At the State Police barracks in Charlton where Clardy was stationed, troopers held their heads in sadness and embraced each other. The news conference was delayed for hours as State Police officers notified Clardy’s family of his death, and investigators searched the three cars involved in the accident.
According to his Facebook page, Clardy is from Park City, Utah, and studied marine biology at the University of Utah....
He “leaves six children and a wife behind,” and its too bad because Njuguna is a “good, sweet, guy with no problems.”
"Condolences pour in for trooper killed during traffic stop" by Laura Crimaldi and Shelley Murphy Globe Staff March 17, 2016
HUDSON — New details emerged about Njuguna’s driving record. In October 2013, Njuguna was charged with drunken driving, negligent operation, and speeding after a 3 a.m. crash in Webster, according to a spokesman for the State Police, who was unable to say how the charges were resolved.
The exact circumstances of the case remained a mystery because court records are not publicly available. However, a person familiar with the case said the charges were dismissed and the case was sealed.
Njuguna refused to take a breathalyzer after the 2013 crash, according to Registry of Motor Vehicles records, and his license was suspended for six months.
In Wednesday’s fatal crash, he is charged with negligent operation of a motor vehicle and failure to stay within marked lanes. Witnesses say Njuguna was driving at a high rate of speed and crashed into the cruiser without slowing.
Njuguna’s relative said the family is worried about his health and hopes he will recover and provide some explanation....
I didn't want to bring it up, but....
"Richard Pieri, a Pennsylvania nurse, told investigators that he visited Mohegan Sun casino at Pocono Downs on Feb. 4 and drank four or five beers while playing slots. He said he went home but was paged about the emergency surgery at around 11:30 that night."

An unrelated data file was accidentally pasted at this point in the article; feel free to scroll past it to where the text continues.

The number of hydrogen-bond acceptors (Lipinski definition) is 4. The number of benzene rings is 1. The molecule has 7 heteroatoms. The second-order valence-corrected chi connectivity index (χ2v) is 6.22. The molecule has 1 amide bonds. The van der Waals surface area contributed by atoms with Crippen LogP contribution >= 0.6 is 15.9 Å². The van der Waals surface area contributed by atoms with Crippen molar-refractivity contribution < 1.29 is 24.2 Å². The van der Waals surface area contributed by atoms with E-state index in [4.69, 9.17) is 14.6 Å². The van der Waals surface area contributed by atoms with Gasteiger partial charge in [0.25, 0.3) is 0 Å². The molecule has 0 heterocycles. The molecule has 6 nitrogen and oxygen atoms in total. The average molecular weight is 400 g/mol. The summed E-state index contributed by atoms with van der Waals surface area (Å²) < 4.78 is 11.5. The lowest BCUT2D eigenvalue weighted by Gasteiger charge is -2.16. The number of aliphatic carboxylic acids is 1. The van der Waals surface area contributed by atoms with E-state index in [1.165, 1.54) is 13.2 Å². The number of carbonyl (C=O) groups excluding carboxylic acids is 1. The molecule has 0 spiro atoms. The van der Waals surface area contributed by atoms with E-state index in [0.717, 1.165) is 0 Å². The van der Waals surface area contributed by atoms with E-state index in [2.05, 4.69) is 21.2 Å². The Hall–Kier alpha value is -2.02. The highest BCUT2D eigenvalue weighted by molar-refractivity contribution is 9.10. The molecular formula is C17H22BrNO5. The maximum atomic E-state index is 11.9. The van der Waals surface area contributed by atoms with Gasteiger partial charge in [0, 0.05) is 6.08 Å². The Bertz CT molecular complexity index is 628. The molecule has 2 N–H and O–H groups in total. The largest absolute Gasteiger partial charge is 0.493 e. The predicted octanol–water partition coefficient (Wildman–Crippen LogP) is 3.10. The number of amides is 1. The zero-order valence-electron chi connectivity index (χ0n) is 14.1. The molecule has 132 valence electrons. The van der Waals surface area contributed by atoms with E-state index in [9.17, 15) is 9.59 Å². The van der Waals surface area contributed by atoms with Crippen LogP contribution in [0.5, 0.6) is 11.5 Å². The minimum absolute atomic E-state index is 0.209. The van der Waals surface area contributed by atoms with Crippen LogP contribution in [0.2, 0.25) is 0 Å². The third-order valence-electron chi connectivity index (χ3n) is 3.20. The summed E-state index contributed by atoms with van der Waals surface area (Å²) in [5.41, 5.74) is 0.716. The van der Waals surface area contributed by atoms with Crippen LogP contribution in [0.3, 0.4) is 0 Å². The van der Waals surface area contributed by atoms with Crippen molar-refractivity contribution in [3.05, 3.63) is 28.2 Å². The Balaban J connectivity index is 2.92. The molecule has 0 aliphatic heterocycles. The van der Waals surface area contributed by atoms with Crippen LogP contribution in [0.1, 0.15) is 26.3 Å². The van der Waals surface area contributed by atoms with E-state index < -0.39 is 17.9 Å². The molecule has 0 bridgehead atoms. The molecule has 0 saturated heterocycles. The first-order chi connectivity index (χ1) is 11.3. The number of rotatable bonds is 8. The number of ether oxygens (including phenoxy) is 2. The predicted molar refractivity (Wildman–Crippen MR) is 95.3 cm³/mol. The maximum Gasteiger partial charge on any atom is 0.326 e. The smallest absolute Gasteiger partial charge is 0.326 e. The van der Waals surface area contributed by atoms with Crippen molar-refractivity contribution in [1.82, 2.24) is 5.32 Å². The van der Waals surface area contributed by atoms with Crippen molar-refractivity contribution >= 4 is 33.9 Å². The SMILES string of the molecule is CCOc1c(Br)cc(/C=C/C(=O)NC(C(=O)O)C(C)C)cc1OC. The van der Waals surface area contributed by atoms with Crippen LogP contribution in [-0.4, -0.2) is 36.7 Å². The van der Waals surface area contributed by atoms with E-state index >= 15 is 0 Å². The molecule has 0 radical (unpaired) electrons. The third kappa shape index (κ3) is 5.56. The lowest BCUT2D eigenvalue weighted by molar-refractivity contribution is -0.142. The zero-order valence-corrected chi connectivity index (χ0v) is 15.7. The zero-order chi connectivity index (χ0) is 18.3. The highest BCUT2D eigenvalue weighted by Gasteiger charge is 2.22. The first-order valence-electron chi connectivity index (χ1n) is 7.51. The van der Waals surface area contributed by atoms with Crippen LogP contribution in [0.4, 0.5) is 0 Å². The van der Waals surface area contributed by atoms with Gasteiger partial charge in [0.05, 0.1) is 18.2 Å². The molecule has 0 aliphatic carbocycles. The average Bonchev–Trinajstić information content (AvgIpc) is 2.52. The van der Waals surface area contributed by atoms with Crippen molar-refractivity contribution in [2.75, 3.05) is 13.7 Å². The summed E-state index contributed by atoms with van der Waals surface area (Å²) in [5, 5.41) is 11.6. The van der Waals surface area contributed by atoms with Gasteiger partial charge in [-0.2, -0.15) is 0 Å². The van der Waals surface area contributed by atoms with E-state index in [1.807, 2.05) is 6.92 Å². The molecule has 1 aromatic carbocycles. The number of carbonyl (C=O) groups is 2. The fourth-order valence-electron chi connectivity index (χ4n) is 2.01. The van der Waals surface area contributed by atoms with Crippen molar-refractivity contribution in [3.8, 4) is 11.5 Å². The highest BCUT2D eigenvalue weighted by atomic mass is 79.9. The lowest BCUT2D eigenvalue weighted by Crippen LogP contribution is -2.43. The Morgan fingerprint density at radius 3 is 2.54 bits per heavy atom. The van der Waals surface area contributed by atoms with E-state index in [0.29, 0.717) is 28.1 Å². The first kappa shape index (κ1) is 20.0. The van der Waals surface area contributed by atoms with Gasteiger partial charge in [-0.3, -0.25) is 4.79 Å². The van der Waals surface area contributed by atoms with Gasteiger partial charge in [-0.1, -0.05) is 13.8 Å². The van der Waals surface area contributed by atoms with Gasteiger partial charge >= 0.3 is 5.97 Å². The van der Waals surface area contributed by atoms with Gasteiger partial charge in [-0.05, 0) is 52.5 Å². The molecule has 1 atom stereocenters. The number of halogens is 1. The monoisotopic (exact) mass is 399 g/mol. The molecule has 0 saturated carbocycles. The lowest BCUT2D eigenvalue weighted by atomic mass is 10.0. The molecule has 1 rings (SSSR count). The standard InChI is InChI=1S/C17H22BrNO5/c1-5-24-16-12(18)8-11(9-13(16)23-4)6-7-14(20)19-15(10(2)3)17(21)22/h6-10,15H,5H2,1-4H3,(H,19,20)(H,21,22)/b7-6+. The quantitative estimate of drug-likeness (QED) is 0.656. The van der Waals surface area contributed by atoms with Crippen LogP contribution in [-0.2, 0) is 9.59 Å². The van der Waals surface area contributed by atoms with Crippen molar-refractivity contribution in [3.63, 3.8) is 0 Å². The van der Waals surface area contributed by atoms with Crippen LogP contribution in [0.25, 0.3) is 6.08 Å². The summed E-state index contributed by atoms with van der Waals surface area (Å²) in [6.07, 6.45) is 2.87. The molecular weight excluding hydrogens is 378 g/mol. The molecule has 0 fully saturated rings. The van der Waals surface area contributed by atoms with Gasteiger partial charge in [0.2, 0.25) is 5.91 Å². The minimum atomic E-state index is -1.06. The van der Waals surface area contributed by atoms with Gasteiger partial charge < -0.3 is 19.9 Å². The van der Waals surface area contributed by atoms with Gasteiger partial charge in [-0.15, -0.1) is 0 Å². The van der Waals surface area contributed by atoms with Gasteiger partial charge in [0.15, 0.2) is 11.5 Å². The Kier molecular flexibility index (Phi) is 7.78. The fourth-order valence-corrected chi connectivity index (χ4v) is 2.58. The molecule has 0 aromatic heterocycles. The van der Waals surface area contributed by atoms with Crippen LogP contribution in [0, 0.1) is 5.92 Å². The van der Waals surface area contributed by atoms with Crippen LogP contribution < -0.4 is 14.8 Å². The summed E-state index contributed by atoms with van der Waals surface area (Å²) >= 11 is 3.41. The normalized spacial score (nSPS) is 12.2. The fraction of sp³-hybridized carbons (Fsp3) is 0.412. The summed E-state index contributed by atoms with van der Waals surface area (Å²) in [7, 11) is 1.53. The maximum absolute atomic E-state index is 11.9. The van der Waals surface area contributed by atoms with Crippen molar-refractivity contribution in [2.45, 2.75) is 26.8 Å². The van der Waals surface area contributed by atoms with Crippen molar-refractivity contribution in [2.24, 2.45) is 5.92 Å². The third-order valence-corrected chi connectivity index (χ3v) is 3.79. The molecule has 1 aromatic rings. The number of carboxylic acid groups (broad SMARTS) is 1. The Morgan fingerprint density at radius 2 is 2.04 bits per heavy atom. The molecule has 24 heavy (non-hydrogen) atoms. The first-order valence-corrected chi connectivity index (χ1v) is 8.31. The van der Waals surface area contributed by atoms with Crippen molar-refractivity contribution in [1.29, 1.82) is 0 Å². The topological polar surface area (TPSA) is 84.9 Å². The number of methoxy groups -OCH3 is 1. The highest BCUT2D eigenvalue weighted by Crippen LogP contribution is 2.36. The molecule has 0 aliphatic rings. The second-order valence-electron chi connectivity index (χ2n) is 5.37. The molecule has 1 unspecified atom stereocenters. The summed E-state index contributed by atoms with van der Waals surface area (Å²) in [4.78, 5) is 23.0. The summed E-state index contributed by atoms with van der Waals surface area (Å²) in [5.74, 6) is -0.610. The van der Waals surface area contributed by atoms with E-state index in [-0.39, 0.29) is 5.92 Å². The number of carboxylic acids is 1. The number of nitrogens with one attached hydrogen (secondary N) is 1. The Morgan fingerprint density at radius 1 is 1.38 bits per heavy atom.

I'm so glad casinos are coming here!
That won't help win any sympathy for the strike:
"Nurses at Newton-Wellesley Hospital voted Wednesday to authorize union leaders to call a one-day strike if contentious contract negotiations with the hospital continue. Ninety percent of the nurses who voted cast ballots in favor of authorizing a strike, according to the union, the Massachusetts Nurses Association. Newton-Wellesley Hospital and North Shore Medical Center are both
owned by Partners HealthCare, the state’s largest health care system. The nurses union said it is protesting “the failure of Partners
HealthCare to provide the best possible patient care and working
conditions while dishing out exorbitant salary hikes to top executives.” Partners’ chief executive and the chiefs of its two largest hospitals earn more than $2 million a year each....
My position -- from a patients perspective -- has always been give the nurses whatever they want. No one wants a disgruntled nurse caring for them, and not because they might be negligent. Not at all. You just want that person happy, no?
Also see: Wake, funeral service set for trooper killed in Mass. Pike crash
That's not making anyone happy, including me.
Thousands mourn fallen state trooper at wake
Two N.H. troopers escape serious injuries after roadside crash
Trooper killed in Mass. Pike crash remembered at funeral service
Man who fatally struck trooper released from hospital
He's Muslim and the cop was Mormon.